“libvirglrenderer” is a library used by crosvm to implement 3D GPU support for the virtio GPU. As shown in Figure 4, libvirglrenderer is a critical module that consumes CPU cycles. This module can be optimized by enabling LTO compiler options. The compiler looks at this module as a whole and applies optimizations in loops, in-lining etc. This eliminates the redundant functions and optimizes the functions to minimize the CPU utilization. This in turn saves CPU cycles on the transitions between the guest kernel virtio device frontend driver and the VMM virtio io device backend driver. This also helped to improve the FPS for gaming workloads.

Figure 4: CPU Utilization

 

The performance results of enabling LTO in the libvirglrenderer module are shared in Results and discussion.

 

Swappiness:

Background - ZRAM:

Swap functionality is analogous to the swap file on Windows. If the main memory is utilized to its threshold, then the data is written to the hard disk. If it is required, the data written to the hard disk is read back and processed. This transition has latency and even the fastest SSD read/writes are slower than RAM. Unnecessary storage resources are compressed and then moved to a reserved area in fixed RAM, also known as ZRAM or swap in memory. The key advantage of this feature is the speed; reading the swap partition in RAM is much faster than swap partitions on a hard drive.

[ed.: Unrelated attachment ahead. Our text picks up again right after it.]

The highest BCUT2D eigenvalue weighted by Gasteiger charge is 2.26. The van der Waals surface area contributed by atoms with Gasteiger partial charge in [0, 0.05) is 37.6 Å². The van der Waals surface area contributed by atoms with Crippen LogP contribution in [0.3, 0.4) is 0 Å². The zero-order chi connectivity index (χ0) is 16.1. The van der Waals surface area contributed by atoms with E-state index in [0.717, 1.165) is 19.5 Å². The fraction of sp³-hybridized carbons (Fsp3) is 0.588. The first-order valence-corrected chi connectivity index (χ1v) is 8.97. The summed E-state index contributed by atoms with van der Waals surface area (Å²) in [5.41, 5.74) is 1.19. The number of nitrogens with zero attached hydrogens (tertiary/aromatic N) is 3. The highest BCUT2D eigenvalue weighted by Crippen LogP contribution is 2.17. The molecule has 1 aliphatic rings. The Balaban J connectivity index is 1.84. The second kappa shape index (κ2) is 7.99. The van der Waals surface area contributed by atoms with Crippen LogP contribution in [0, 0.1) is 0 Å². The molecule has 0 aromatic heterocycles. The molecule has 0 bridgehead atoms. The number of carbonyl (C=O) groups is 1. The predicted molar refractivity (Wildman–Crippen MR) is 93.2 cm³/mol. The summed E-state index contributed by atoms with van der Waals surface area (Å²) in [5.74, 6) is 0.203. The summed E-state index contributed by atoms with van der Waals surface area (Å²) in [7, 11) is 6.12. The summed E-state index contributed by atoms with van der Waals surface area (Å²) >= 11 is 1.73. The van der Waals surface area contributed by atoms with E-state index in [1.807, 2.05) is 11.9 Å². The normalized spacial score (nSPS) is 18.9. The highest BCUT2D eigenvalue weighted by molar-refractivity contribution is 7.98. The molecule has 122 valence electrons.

Swap in Hard Disk (zswap)

Slow

Swap in Memory (zram)

Faster than zswap

RAM Access

Fastest

 

In addition, ZRAM uses minimal RAM as the data is compressed and kept, which is advantageous for devices with less RAM. One disadvantage of ZRAM is the CPU time taken for compression and decompression of the data, which in turn consumes power.

Swappiness:

Swappiness [5] is a property of the Linux kernel that changes the balance between swapping out runtime memory, as opposed to dropping pages from the system page cache. Swappiness can be set to values between 0 and 100, inclusive. A low value means the kernel tries to avoid swapping as much as possible, whereas a higher value makes the kernel aggressively try to use swap space.

As shown in Figure 5, a significant amount of CPU time was spent in gaming workloads by ZRAM in the compression of data and storing it. lzo_compress.ko is the ZRAM compression stream. This shows that we have potential for swappiness.

Figure 5: ZRAM CPU Utilization

 

The performance results of setting an optimal Swappiness value are shared in Results and discussion.

Results and discussion

Note: For all performance and power assessments, a median of 3 iterations is used with variance removed.

In our experiments, we selected the games/benchmarks shown in Table 1. Details of graphics settings and resolution are also specified in the table.

Table 1: Games and Gaming Benchmarks Settings

Game

Graphics APIs

Resolution

Graphics Setting

Type

XCOM2

OpenGL

1920X1080

Low

Game

Metro 2033 Redux

OpenGL

1920X1080

Low

Game

Dota2 - OpenGL

OpenGL

1920X1080

Low

Game

Spaceship

OpenGL

1920X1080

Low

Gaming Benchmark

Tomb Raider

OpenGL

1920X1080

Low

Gaming Benchmark

 


Link time optimization results